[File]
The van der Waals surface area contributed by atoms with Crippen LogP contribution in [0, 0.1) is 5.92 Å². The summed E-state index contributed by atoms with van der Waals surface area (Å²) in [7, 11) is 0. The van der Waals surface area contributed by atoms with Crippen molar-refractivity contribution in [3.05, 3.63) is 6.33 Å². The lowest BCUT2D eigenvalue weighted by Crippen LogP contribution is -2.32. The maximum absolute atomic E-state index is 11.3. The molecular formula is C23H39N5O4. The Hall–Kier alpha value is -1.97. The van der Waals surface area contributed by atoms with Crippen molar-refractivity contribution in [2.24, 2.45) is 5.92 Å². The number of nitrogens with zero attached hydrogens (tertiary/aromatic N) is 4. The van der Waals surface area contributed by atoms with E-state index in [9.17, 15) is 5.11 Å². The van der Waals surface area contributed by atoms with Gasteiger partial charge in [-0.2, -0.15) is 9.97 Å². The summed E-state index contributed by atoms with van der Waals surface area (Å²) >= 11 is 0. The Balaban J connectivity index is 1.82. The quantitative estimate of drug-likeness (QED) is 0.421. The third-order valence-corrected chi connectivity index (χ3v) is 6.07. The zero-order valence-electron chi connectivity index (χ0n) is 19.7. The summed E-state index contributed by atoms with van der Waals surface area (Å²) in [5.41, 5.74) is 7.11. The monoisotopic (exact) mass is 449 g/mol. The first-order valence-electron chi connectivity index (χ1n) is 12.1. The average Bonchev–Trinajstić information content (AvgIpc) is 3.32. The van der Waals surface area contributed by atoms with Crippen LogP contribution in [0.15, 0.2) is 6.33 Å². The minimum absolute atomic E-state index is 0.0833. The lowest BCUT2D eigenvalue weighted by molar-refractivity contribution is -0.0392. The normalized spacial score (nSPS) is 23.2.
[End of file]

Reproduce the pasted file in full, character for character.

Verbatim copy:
The van der Waals surface area contributed by atoms with Crippen LogP contribution in [0, 0.1) is 5.92 Å². The summed E-state index contributed by atoms with van der Waals surface area (Å²) in [7, 11) is 0. The van der Waals surface area contributed by atoms with Crippen molar-refractivity contribution in [3.05, 3.63) is 6.33 Å². The lowest BCUT2D eigenvalue weighted by Crippen LogP contribution is -2.32. The maximum absolute atomic E-state index is 11.3. The molecular formula is C23H39N5O4. The Hall–Kier alpha value is -1.97. The van der Waals surface area contributed by atoms with Crippen molar-refractivity contribution in [2.24, 2.45) is 5.92 Å². The number of nitrogens with zero attached hydrogens (tertiary/aromatic N) is 4. The van der Waals surface area contributed by atoms with E-state index in [9.17, 15) is 5.11 Å². The van der Waals surface area contributed by atoms with Gasteiger partial charge in [-0.2, -0.15) is 9.97 Å². The summed E-state index contributed by atoms with van der Waals surface area (Å²) >= 11 is 0. The Balaban J connectivity index is 1.82. The quantitative estimate of drug-likeness (QED) is 0.421. The third-order valence-corrected chi connectivity index (χ3v) is 6.07. The zero-order valence-electron chi connectivity index (χ0n) is 19.7. The summed E-state index contributed by atoms with van der Waals surface area (Å²) in [5.41, 5.74) is 7.11. The monoisotopic (exact) mass is 449 g/mol. The first-order valence-electron chi connectivity index (χ1n) is 12.1. The average Bonchev–Trinajstić information content (AvgIpc) is 3.32. The van der Waals surface area contributed by atoms with Crippen LogP contribution in [0.15, 0.2) is 6.33 Å². The minimum absolute atomic E-state index is 0.0833. The lowest BCUT2D eigenvalue weighted by molar-refractivity contribution is -0.0392. The normalized spacial score (nSPS) is 23.2.